Although it can be difficult, divorcing parents should try to work together to determine the best parenting plan (custody and visitation schedule) for their family. If parents can’t agree, a judge will have to decide physical custody, legal custody, and parenting time.
What Is Custody?
Legal custody refers to a parent’s right to make decisions regarding the child’s education, health, and general welfare. Common issues that arise during legal custody disputes often include who will decide the child’s:
- education, and
- major medical decisions.
The court may award sole legal custody (to just one parent) or joint legal custody (both parents). Sole legal custody is uncommon but may occur in situations where there is a history of domestic violence, drug or alcohol abuse, or absence of a parent. If parents agree that it is best, and present a joint custody parenting plan to the court, the court must approve the plan unless there is evidence that it is not in the child’s best interest.
Physical custody generally refers to the parent’s time with the child and includes where the child will live and which parent will be responsible for the child’s daily needs. Like legal custody, the court can award sole or joint physical custody. If a court awards one parent sole physical custody, the court refers to them as the primary residential parent. The other parent is the alternative residential parent or noncustodial parent.
Regardless of the title given to each parent, both parents have the right to make day-to-day decisions about the child when the child is with them.
What Is Parenting Time?
If a court awards one parent most of the parental responsibilities, the next step is to determine a parenting time or visitation schedule for the noncustodial parent and the child. Parents should work together to determine a schedule that will work best for everyone, especially the children. Most families have unique scheduling needs, so when creating a calendar for your family, you should consider:
- mid-week visitation
- weekend visitation
- school breaks, and
- which parent will be responsible for transportation costs.
Although the alternative residential parent will have less physical time with the child, Tennessee courts have made it very clear that the noncustodial parent has the right to:
- unimpeded telephone contact with the child twice per week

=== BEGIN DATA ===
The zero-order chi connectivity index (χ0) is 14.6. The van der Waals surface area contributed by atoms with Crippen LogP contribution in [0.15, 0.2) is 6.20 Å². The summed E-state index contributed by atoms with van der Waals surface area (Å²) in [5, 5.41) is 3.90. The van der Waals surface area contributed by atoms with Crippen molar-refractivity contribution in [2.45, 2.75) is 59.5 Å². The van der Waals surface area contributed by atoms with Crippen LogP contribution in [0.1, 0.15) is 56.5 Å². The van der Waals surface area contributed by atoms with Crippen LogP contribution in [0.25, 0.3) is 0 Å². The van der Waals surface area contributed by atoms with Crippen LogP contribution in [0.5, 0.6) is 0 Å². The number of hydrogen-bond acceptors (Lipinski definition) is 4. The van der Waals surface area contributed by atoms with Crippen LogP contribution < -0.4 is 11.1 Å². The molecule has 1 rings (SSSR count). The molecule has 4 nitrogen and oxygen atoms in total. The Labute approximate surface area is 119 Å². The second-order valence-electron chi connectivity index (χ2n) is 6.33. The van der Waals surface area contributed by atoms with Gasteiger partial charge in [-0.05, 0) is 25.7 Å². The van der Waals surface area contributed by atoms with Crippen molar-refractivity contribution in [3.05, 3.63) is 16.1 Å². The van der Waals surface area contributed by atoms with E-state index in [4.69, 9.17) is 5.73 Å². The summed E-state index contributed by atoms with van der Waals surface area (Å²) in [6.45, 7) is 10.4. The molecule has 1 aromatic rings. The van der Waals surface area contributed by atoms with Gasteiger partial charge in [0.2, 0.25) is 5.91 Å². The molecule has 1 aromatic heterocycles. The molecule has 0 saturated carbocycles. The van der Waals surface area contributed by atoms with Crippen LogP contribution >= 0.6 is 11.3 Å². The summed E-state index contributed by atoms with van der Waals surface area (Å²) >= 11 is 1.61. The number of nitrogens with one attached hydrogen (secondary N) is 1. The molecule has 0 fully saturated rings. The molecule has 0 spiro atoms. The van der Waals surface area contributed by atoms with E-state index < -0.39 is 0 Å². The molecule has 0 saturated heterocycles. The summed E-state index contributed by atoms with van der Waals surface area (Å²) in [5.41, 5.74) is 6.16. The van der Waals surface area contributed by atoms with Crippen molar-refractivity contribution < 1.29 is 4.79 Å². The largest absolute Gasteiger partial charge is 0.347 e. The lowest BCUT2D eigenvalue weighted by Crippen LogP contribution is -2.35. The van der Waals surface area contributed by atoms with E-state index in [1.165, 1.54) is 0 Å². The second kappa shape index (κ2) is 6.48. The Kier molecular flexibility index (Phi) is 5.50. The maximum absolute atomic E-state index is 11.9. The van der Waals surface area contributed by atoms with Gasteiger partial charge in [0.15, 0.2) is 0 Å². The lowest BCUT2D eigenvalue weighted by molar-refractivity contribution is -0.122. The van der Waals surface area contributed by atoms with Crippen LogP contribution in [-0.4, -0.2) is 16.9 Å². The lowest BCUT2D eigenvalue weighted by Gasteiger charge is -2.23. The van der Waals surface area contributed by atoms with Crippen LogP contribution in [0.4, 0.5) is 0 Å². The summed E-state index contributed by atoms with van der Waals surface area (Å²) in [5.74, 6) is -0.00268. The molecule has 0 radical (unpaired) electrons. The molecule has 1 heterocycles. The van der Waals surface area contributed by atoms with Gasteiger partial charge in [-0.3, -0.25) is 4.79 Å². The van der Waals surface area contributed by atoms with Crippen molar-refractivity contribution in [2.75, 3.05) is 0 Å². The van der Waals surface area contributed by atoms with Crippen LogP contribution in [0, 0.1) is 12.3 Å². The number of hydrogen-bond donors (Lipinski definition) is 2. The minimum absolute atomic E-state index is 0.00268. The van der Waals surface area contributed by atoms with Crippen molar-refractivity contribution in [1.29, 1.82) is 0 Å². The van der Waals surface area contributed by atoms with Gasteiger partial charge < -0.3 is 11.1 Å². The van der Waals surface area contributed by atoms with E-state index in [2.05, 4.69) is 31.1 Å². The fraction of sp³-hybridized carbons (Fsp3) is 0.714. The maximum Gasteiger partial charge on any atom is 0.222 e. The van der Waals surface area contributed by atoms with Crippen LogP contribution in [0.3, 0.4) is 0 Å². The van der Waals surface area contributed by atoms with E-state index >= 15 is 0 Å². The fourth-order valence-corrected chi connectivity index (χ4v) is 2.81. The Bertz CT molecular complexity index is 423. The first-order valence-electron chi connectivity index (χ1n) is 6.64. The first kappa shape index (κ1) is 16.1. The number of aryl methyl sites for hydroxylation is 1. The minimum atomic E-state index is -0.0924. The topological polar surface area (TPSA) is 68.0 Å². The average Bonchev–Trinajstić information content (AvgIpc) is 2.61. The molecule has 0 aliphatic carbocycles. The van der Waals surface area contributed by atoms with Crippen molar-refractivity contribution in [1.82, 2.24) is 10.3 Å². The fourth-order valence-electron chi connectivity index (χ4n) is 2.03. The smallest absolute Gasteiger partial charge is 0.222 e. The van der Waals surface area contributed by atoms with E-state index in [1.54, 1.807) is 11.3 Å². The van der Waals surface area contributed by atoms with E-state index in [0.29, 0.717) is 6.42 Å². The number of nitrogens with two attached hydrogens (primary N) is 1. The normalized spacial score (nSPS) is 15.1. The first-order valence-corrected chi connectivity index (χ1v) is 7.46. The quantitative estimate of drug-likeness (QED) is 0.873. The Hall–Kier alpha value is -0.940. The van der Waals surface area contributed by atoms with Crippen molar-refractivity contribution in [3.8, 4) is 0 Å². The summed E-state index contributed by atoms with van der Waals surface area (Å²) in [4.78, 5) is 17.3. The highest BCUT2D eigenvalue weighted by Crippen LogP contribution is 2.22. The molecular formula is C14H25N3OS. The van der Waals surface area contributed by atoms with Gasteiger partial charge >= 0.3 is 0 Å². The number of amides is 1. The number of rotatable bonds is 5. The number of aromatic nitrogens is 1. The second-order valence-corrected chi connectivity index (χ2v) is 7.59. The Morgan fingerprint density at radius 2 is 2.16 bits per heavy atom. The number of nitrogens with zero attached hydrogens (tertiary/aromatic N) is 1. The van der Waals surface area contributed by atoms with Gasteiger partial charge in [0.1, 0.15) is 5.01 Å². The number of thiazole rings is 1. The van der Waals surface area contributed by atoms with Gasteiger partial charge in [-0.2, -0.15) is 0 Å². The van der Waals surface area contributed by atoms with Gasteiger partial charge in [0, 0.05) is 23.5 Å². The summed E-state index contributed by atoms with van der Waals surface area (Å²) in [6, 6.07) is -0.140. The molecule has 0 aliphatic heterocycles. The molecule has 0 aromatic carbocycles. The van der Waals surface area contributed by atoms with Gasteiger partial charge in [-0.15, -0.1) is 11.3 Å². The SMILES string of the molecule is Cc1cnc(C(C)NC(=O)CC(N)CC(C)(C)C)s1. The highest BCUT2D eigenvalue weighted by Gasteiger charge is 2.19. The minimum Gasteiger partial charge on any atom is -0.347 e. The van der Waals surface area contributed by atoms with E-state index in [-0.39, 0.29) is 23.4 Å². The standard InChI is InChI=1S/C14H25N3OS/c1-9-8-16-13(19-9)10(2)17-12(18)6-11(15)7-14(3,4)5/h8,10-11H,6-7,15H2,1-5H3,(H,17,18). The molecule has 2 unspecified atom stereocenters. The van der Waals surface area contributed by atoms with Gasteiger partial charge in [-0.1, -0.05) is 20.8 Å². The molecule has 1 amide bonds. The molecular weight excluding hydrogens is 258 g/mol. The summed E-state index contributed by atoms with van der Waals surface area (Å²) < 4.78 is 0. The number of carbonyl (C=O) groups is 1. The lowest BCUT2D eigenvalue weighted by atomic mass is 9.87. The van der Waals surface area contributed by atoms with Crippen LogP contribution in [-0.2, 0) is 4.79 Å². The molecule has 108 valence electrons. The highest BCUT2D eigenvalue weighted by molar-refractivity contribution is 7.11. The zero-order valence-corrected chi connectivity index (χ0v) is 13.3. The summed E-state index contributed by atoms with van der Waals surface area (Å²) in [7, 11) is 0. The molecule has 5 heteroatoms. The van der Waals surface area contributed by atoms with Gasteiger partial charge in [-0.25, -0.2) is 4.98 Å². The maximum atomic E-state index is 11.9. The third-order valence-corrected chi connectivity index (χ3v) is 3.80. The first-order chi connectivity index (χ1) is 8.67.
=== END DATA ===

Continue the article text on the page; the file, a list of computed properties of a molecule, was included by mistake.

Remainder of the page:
- send mail, without the other parent destroying it
- receive notice and information on the child’s hospitalizations, major illnesses, or death
- receive school and medical records
- to be free of derogatory remarks made by the other parent
- the right to receive 48 hours’ notice of any activity that the child will participate in
- to receive notice of any out-of-town vacation, including an itinerary, and
- the right to participate in the child’s education.
How Does the Court Determine Custody?
Courts recommend and prefer that parents work together to determine their ideal custody arrangements. If parents can’t agree, a court will decide custody based on the best interests of the child. Before the court will begin the process of a custody hearing, parents must prove that they have:
- completed a 4-hour parenting class
- participated in child custody mediation, and
- have negotiated the parenting plan in good-faith.
If you can’t agree, despite your good-faith efforts, a judge will have to decide custody based on the best interests of the child. Both parents will have the opportunity to submit evidence that supports their requests for custody.
During a custody hearing in Tennessee, a judge will consider:
- the strength, nature, and stability of the child’s relationship with each parent
- the willingness and ability of each parent to facilitate and encourage a close and continuing parent-child relationship between the child and both parents
- whether either parent has refused to attend court-ordered parent education classes
- each parent’s ability to provide the child with food, clothing, medical care, and education
- the degree to which a parent has been the primary caregiver
- the love, affection, and emotional ties existing between each parent and the child
- the child's emotional needs
- each parent’s moral, physical, mental, and emotional fitness
- the child’s relationship and interaction with siblings and other relatives
- the length of time the child has been in a stable environment
- evidence of physical or emotional abuse to the child or the other parent
- the character and behavior of any other person who resides in the parent’s home
- the child’s preference, if the child is at least 12 years old
- each parent’s employment schedule, and
- any other factor that the court believes is relevant.
The judge will decide custody based on the evidence presented by each parent. Once the court creates a parenting plan, both parents must follow it. If either parent wants to change the arrangement, they will need to ask the court for a hearing.
Modification of Custody and Visitation
Regardless of the state where you live, the priority in custody cases is always the best interest of the child. Stability is essential for children, but parenting plans aren’t always permanent. If a parent can show that there has been a material change of circumstances since the last custody order, the court may modify custody or parenting time.
A material change in circumstances can be difficult to establish. To prove this, the parent needs to show:
- the change occurred after the entry of the current order
- the change was not known or reasonably anticipated when the current order was entered, and
- the change is one that affects the child’s well-being in a meaningful way.
If a parent can show a substantial change in circumstances, the court will re-evaluate custody and parenting time using the best interest factors.